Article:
Some textbook authors use a sole proprietorship and a partnership form of business ownership to illustrate accounting concepts and practices. In a survey of users and nonusers of our text, we learned that the majority preferred the corporate approach because most students will probably work for or invest in corporations. Also, many small businesses operate as corporations because of the investors’ desire for limited liability.
This appendix briefly describes the differences in accounting for these three forms of business ownership. The major difference is in the stockholders’ equity or owner’s equity section of the balance sheet.
As you learned in this chapter, the stockholders’ equity section of the balance sheet for a corporation consists of capital stock and retained earnings. The owner’s equity section of the balance sheet for a sole proprietorship consists only of the owner’s capital account. The owner’s equity section of a partnership is similar to that of a single proprietorship except that it shows a capital account and its balance for each partner.
|Stockholders'||Owner's equity:||Partners' capital:|
|equity:||John Smith,||John Smith,|
|Capital stock...$100,000||Capital....$150,000||Capital............ $75,000|
|earnings..... 50,000||Capital............ 75,000|
The stockholders’ equity section of a corporate balance sheet can become more complex as you will see later in the text. However, the items in the owner’s equity section of the balance sheets of a sole proprietorship and a partnership always remain as just shown. In a sole proprietorship, the owner’s capital balance consists of the owner’s investments in the business, plus cumulative net income since the beginning of the business, less any amounts withdrawn by the owner. Thus, all of the amounts in the various stockholders’ equity accounts for a corporation are in the owner’s capital account in a single proprietorship. In a partnership, each partner’s capital account balance consists of that partner’s investments in the business, plus that partner’s cumulative share of net income since that partner became a partner, less any amounts withdrawn by that partner.
The Dividends account in a corporation is similar to an owner’s drawing account in a single proprietorship. These accounts both show amounts taken out of the business by the owners. In a partnership, each partner has a drawing account. Accountants treat asset, liability, revenue, and expense accounts similarly in all three forms of organization.
On 2010 June 1, Green Hills Riding Stable, Incorporated, was organized. The following transactions occurred during June:
June 1 Shares of capital stock were issued for USD 10,000 cash.
4 A horse stable and riding equipment were rented (and paid for) for the month at a cost of USD 1,200.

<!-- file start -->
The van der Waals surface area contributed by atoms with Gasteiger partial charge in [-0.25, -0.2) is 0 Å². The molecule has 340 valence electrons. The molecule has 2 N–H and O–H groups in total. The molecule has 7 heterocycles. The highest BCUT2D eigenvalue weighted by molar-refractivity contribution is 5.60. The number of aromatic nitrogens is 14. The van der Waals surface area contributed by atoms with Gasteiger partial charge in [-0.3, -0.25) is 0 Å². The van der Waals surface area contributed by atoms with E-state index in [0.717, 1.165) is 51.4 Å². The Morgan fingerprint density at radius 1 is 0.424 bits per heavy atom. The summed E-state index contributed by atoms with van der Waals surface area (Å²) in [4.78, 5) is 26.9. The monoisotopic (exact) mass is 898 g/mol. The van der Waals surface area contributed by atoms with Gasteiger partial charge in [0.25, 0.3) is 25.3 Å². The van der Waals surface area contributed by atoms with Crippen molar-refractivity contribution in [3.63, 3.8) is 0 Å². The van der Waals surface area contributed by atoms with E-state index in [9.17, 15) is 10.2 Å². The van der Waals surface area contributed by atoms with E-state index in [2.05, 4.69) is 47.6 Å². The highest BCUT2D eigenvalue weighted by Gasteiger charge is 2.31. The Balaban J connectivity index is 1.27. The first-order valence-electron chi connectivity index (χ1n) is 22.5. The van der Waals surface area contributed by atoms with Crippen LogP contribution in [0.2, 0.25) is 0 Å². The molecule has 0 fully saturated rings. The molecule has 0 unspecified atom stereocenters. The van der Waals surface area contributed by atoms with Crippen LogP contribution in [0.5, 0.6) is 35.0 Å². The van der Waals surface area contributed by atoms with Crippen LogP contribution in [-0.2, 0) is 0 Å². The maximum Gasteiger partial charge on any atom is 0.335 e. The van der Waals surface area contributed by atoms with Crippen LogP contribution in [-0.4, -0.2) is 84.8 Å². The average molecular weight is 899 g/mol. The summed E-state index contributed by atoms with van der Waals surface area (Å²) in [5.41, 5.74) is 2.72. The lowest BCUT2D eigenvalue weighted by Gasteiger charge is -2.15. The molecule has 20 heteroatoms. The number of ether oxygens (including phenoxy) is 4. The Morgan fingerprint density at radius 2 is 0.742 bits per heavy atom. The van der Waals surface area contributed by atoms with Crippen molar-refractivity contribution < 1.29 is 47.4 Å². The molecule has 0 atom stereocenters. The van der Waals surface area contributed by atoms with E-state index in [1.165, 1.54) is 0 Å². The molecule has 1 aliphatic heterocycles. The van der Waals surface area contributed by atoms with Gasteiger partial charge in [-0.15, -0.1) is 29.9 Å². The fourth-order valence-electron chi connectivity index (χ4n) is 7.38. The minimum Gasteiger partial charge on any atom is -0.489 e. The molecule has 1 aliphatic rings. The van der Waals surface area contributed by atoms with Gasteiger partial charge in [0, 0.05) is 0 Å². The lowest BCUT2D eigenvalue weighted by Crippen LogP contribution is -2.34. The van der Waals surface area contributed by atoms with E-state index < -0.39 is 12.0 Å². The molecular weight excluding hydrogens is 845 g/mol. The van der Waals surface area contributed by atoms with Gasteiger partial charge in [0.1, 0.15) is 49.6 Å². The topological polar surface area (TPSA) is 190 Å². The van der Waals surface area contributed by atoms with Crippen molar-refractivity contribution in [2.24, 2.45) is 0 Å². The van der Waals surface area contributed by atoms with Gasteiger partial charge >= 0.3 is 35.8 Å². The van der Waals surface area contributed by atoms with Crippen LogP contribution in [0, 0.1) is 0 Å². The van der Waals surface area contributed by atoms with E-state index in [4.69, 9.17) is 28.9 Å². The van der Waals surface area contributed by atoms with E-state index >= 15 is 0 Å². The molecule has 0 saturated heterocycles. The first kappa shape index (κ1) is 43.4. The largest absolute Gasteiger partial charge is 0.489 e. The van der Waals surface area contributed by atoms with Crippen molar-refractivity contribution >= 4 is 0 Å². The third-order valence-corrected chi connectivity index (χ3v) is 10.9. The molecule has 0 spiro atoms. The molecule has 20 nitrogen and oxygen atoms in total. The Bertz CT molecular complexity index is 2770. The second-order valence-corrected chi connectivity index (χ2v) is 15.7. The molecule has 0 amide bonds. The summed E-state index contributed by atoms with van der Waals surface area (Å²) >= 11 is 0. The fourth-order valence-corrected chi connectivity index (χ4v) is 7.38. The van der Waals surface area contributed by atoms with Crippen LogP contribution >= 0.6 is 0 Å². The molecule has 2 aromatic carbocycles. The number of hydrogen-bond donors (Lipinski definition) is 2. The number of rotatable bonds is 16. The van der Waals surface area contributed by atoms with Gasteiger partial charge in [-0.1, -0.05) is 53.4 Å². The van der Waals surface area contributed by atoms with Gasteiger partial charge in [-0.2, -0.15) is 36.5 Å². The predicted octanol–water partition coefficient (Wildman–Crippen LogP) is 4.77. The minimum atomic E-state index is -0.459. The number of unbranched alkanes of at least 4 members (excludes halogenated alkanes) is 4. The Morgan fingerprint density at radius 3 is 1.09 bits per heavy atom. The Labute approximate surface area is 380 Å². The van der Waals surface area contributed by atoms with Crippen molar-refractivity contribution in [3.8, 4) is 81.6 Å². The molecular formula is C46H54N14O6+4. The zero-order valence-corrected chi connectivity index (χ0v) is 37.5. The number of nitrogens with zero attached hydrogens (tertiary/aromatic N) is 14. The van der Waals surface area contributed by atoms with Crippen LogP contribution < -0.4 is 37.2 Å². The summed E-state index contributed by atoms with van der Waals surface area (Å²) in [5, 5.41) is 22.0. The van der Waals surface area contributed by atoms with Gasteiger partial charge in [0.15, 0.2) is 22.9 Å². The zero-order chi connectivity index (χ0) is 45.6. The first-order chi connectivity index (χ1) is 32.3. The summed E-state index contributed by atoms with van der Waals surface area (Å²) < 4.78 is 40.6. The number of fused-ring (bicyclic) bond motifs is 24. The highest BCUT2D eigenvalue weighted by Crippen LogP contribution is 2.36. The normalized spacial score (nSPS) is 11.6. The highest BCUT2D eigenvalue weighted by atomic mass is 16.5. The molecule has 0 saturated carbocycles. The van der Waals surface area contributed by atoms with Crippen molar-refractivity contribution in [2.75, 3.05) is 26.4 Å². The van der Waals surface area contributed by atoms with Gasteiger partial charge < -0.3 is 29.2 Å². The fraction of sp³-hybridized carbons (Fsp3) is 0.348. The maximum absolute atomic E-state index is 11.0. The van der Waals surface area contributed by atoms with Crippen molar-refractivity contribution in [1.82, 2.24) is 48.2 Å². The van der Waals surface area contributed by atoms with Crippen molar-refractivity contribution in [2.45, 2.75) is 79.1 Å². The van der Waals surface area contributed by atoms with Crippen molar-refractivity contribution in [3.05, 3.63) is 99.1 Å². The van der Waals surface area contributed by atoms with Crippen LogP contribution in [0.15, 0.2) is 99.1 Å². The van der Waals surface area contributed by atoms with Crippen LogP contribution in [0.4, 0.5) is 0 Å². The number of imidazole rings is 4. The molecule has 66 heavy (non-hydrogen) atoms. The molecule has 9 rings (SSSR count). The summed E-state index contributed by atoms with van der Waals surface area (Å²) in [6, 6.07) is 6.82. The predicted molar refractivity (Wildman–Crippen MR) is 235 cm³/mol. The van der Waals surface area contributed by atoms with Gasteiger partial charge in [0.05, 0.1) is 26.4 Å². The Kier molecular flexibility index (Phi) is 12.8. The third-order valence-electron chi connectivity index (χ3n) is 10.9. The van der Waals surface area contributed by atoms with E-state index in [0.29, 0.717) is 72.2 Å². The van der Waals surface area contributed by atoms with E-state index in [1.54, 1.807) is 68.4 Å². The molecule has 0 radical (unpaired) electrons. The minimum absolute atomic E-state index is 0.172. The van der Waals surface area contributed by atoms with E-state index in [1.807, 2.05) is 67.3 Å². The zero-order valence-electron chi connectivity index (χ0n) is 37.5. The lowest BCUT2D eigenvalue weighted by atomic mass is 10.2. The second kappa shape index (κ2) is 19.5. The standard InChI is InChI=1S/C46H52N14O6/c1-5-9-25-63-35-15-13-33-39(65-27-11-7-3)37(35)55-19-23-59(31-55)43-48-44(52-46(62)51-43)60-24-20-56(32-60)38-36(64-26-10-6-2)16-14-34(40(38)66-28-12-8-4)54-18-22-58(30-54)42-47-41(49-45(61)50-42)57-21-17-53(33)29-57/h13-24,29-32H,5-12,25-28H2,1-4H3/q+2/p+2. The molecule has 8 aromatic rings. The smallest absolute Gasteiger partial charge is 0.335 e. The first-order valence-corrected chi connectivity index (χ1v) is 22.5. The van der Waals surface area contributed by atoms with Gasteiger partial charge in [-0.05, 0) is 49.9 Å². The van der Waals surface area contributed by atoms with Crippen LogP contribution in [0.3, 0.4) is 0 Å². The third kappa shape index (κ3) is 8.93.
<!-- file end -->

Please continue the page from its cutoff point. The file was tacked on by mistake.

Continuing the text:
8 Horse feed for the month was purchased on credit, USD 800.
15 Boarding fees of USD 3,000 for June were charged to those owning horses boarded at the stable. (Fee is due on July 10.)
20 Miscellaneous expenses of USD 600 were paid.
29 Land was purchased from a savings and loan association by borrowing USD 40,000 on a note from that association. The loan is due to be repaid in five years. Interest payments are due at the end of each month beginning July 31.
30 Salaries of USD 700 for the month were paid.
30 Riding and lesson fees were billed to customers in the amount of USD 2,800. (Fees are due on July 10.)
Prepare a summary of the preceding transactions. Use columns headed Cash, Accounts Receivable, Land, Accounts Payable, Notes Payable, Capital Stock, and Retained Earnings. Determine balances after each transaction to show that the basic accounting equation is in balance.
Prepare an income statement for June 2010.
Prepare a statement of retained earnings for June 2010.
Prepare a balance sheet as of 2010 June 30.
Solution to demonstration problem
a. GREEN HILLS RIDING STABLE, INCORPORATED
Summary of Transactions
Month of June 2010
|Assets||= Liabilities +||Stockholders Equity|
|Date||Explanation||Cash||Accounts Receivable||Land||Accounts Payable||Notes Payable||Capital + Stock||Retained Earnings|
|June 1||Capital stock issued||$10,000||$10,000|
|8||Feed expense||$ 800||(800)|
|$ 8,800||$ 800||+$10,000||$(2,000)|
|$ 8,800||$ 3,000||=||$ 800||+ $ 10,000||$ 1,000|
|$ 8,200||$ 3,000||=||800||+ $ 10,000||$ 400|
|29||Purchased land by borrowing||$40,000||$40,000|
|$ 8,200||$ 3,000||$40,000 =||$ 800||$40,000||+ $ 10,000||$ 400|
|$ 7,500||$ 3,000||$40,000 =||$ 800||$40,000||+ $ 10,000||$ (300)|
|30||Riding and lesson fees billed||2,800||2,800|
|$ 7,500||$ 5,800||$40,000||$ 800||$40,000||+ $ 10,000||$ 2,500|
b. GREEN HILLS RIDING STABLE, INCORPORATE
For the Month Ended 2010 June 30
|Horse boarding fees revenue||$ 3,000|
|Riding and lesson fee revenue||2,800|
|Total revenues||$ 5,800|
|Rent expense||$ 1,200|
|Net income||$ 2,500|
c. GREEN HILLS RIDING STABLE, INCORPORATED
Statement of Retained Earnings
For the Month Ended 2010 June 30
|Retained earnings, June 1||$ -0-|
|Add: Net income for June||2,500|
|Retained earnings, June 30||$ 2,500|
d. GREEN HILLS RIDING STABLE, INCORPORATE
2010 June 30
|Total assets||$ 53,300|
Liabilities and Stockholders' Equity
|Accounts payable||$ 800|
|Total liabilities||$ 40,800|
|Capital stock||$ 10,000|
|Total stockholders' equity||$ 12,500|
|Total liabilities and stockholders' equity||$53,300.00|